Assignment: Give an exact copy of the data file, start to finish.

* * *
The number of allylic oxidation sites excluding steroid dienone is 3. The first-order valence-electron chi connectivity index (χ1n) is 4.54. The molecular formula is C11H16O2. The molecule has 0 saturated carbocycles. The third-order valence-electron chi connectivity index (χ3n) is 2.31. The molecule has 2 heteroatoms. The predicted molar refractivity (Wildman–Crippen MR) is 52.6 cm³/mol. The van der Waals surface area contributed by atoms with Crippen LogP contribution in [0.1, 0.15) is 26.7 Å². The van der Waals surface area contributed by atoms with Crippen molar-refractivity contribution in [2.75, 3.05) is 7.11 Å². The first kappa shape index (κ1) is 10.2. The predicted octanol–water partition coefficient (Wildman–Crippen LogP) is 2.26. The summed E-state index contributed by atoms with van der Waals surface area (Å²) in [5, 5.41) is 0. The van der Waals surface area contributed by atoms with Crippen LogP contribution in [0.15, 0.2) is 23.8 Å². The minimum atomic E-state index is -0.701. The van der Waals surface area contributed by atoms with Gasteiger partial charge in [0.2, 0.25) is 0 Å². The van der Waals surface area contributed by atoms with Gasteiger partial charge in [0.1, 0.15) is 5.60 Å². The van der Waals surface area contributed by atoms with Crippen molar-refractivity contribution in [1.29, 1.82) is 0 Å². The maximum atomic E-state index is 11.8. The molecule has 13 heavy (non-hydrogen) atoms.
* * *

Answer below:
The number of allylic oxidation sites excluding steroid dienone is 3. The first-order valence-electron chi connectivity index (χ1n) is 4.54. The molecular formula is C11H16O2. The molecule has 0 saturated carbocycles. The third-order valence-electron chi connectivity index (χ3n) is 2.31. The molecule has 2 heteroatoms. The predicted molar refractivity (Wildman–Crippen MR) is 52.6 cm³/mol. The van der Waals surface area contributed by atoms with Crippen LogP contribution in [0.1, 0.15) is 26.7 Å². The van der Waals surface area contributed by atoms with Crippen molar-refractivity contribution in [2.75, 3.05) is 7.11 Å². The first kappa shape index (κ1) is 10.2. The predicted octanol–water partition coefficient (Wildman–Crippen LogP) is 2.26. The summed E-state index contributed by atoms with van der Waals surface area (Å²) in [5, 5.41) is 0. The van der Waals surface area contributed by atoms with Crippen LogP contribution in [0.15, 0.2) is 23.8 Å². The minimum atomic E-state index is -0.701. The van der Waals surface area contributed by atoms with Gasteiger partial charge in [0.2, 0.25) is 0 Å². The van der Waals surface area contributed by atoms with Gasteiger partial charge in [0.1, 0.15) is 5.60 Å². The van der Waals surface area contributed by atoms with Crippen molar-refractivity contribution in [1.29, 1.82) is 0 Å². The maximum atomic E-state index is 11.8. The molecule has 13 heavy (non-hydrogen) atoms.